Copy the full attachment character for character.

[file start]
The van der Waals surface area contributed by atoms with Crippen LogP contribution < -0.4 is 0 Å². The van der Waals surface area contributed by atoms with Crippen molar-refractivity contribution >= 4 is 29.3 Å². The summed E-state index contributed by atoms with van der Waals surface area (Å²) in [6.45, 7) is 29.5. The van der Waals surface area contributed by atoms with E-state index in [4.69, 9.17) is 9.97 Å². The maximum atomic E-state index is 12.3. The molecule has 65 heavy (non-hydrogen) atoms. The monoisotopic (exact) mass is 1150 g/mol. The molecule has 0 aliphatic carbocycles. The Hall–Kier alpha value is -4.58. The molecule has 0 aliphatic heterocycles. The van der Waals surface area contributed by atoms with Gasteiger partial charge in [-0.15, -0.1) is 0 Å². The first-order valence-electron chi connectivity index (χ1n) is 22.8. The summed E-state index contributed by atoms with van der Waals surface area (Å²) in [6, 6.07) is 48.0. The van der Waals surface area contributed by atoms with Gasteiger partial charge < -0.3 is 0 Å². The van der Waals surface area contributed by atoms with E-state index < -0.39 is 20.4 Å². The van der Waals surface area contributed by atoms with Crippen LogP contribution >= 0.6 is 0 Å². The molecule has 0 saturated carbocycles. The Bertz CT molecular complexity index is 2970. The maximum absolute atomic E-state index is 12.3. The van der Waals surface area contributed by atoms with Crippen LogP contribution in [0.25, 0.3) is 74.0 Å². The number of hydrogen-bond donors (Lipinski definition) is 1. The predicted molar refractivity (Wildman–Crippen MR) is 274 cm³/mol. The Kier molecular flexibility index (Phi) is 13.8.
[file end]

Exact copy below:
The van der Waals surface area contributed by atoms with Crippen LogP contribution < -0.4 is 0 Å². The van der Waals surface area contributed by atoms with Crippen molar-refractivity contribution >= 4 is 29.3 Å². The summed E-state index contributed by atoms with van der Waals surface area (Å²) in [6.45, 7) is 29.5. The van der Waals surface area contributed by atoms with E-state index in [4.69, 9.17) is 9.97 Å². The maximum atomic E-state index is 12.3. The molecule has 65 heavy (non-hydrogen) atoms. The monoisotopic (exact) mass is 1150 g/mol. The molecule has 0 aliphatic carbocycles. The Hall–Kier alpha value is -4.58. The molecule has 0 aliphatic heterocycles. The van der Waals surface area contributed by atoms with Gasteiger partial charge in [-0.15, -0.1) is 0 Å². The first-order valence-electron chi connectivity index (χ1n) is 22.8. The summed E-state index contributed by atoms with van der Waals surface area (Å²) in [6, 6.07) is 48.0. The van der Waals surface area contributed by atoms with Gasteiger partial charge < -0.3 is 0 Å². The van der Waals surface area contributed by atoms with E-state index < -0.39 is 20.4 Å². The van der Waals surface area contributed by atoms with Crippen LogP contribution >= 0.6 is 0 Å². The molecule has 0 saturated carbocycles. The Bertz CT molecular complexity index is 2970. The maximum absolute atomic E-state index is 12.3. The van der Waals surface area contributed by atoms with Crippen LogP contribution in [0.25, 0.3) is 74.0 Å². The number of hydrogen-bond donors (Lipinski definition) is 1. The predicted molar refractivity (Wildman–Crippen MR) is 274 cm³/mol. The Kier molecular flexibility index (Phi) is 13.8.